Johannes Jensen married Johanne Elisabeth Molin on 31 August 1842 at Garnisons Church in Copenhagen. However, Wilhelmine, their first child, plus a stillborn child, were both born before Johannes and Johanne were married.

Wilhelmine’s date of birth is consistently given as 5 July 1840 in Copenhagen, but I had never been able to find her baptismal record. During that time period, baptizing children was actually required by law with a hefty fine imposed for non-compliance. Johannes was a career soldier in the Danish army so it didn’t seem likely that his children wouldn’t be baptized. I was able to find records for each of their other four children in Copenhagen.

It wasn’t until I expanded my search in a quest to collect all the records I could possibly find for this family that the answer was found. When Johannes retired from the army, in the early 1850s. The family moved from Copenhagen to Saeby, Hjorring up on the northeastern coast.

I began to scour the Saeby church records, which included confirmation records for the time period when the Jensen children would be confirmed.

If you have used confirmation records yourself, you already know that, most of the time, these records include the date of confirmation and are often nothing more than a list of the confirmands’ names.

However, the list with Wilhelmine’s name on it was a true genealogical gift. Here is the full page from the church register:

Saeby Church Register – 1855 Confirmations
Source: The Danish National Archives

This list includes the child’s name, names of their parents, birth dates and places and information on smallpox vaccinations, which were required by law.

Here is “Vilhelmine”‘s entry (#7 in the list above):

The third column provides the answer to her place of birth. Look just to the left of the green arrow where it says “Fod.” This is actually the beginning of a hyphenated word – Fodselstiftelse – which is a place I grew to know very well. I’ve even been to the building where it was:

Den Kongelige Fodselstiftelse

This was the King’s Hospital for Unwed Mothers, established in 1785 and combined with a regular hospital in the early 1900s.

How do I know so much about this place? Because Vilhelmine’s father, Johannes Jensen, was also born there thirty years before his daughter’s birth. Once I knew Vilhelmine was born there and already knowing her exact date of birth, I was able to find her birth and baptismal records.

The moral of the story here is to not overlook any pertinent church records because you never know what you will find!


Traumatic Twists and Turns to Uncover 27 April 1810

I poured my heart and soul into finding Johannes Jensen. Not only was Scandinavia my 30 year brick wall, but even when I crashed through to find the family in Copenhagen, Johannes’s story was still deeply buried. Without the hand holding and help of the Scandinavian staff, who welcomed me like an old friend each time I appeared in Salt Lake City, I don’t think I would ever have found him.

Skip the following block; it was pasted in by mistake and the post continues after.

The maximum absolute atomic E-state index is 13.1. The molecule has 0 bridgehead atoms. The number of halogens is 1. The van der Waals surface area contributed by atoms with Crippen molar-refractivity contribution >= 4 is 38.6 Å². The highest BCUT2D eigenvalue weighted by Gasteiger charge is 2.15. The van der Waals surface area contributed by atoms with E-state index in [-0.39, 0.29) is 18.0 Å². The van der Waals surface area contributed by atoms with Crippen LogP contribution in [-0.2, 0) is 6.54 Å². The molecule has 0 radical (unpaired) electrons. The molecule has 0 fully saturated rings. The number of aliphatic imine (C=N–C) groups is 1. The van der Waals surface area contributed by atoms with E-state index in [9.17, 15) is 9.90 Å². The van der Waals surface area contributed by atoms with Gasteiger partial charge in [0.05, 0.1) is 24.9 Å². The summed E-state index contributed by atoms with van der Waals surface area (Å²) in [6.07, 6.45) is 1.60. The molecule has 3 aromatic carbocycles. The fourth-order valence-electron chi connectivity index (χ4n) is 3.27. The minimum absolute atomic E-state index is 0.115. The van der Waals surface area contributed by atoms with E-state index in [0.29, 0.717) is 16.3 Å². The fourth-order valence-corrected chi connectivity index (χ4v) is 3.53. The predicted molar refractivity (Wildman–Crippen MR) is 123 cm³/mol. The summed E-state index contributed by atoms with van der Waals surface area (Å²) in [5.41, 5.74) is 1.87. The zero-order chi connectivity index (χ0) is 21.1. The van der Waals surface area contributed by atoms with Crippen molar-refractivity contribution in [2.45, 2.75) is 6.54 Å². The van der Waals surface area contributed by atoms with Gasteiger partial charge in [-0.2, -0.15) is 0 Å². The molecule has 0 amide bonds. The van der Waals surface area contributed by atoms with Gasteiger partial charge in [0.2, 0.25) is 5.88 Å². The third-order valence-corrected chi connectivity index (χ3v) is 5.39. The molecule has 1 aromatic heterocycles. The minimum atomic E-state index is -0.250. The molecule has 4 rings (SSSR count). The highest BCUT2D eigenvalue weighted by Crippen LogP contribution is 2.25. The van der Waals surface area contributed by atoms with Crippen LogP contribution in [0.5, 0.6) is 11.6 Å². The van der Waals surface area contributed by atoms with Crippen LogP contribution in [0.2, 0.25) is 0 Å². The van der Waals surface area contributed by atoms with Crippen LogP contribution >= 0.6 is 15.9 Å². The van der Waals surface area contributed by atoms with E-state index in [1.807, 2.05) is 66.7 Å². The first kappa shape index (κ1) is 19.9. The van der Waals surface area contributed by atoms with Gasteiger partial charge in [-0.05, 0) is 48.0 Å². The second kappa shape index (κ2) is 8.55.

I have no pictures of Johannes as he died on 9 April 1865 in the small town of Saeby in Hjorring County, Denmark, 18 days shy of his 55th birthday. I doubt that he ever even had his picture taken.

In spite of the tough hand that life dealt to him, he grew up to be a respected citizen and provided his family with a stable home life, something that he never, ever had.

I have written prolifically about Johannes Jensen. The short version of his story is that he was given up for adoption. You’ll have to follow the links if you’d like to learn more about the energy and resources it took to uncover his origins and learn who his parents were. The 7-part series contain some of the very first posts I wrote in January and February of 2014.

Part 1 – The Long Saga to Find Anna Elisabeth Johnson’s Family

Part 2 – The 1980 Research Brick Wall

Part 3 – Fast Forward Danish Research to 2011

Part 4 – Some Success in Copenhagen

Part 5 – Searching Danish Military Records

Part 6 – Thinking Outside the Box to Assemble the Puzzle Pieces

Part 7 – Questions Answered, More Created

Danish Laegdsruller or Military Levying Rolls

Danish Military Records, Part 2

Another Trip to Salt Lake – Finding Jens Jensen Lundqvist

I wasn’t content with finding Johannes’s family, I dearly wanted to walk where he walked and to see a glimpse of where he lived his life. We were lucky enough to take a transatlantic cruise from Fort Lauderdale to Amsterdam in the spring of 2014.

My husband knew I had ulterior motives – that was as close as I could get to Copenhagen and I wasn’t about to be so near and NOT continue on, so we flew to Copenhagen.

There, my curiosity was satisfied. These posts are about my journey around Copenhagen.

Copenhagen Discoveries

Johannes Jensen at Rosenborg Castle, Copenhagen

Johannes Jensen, Company Fiddler and Drummer

Johannes, it took decades  plus another two years of countless hours reading hundreds of pages of records to find you , but I did.

Today, your family is thinking of you on the 206th anniversary of your birth.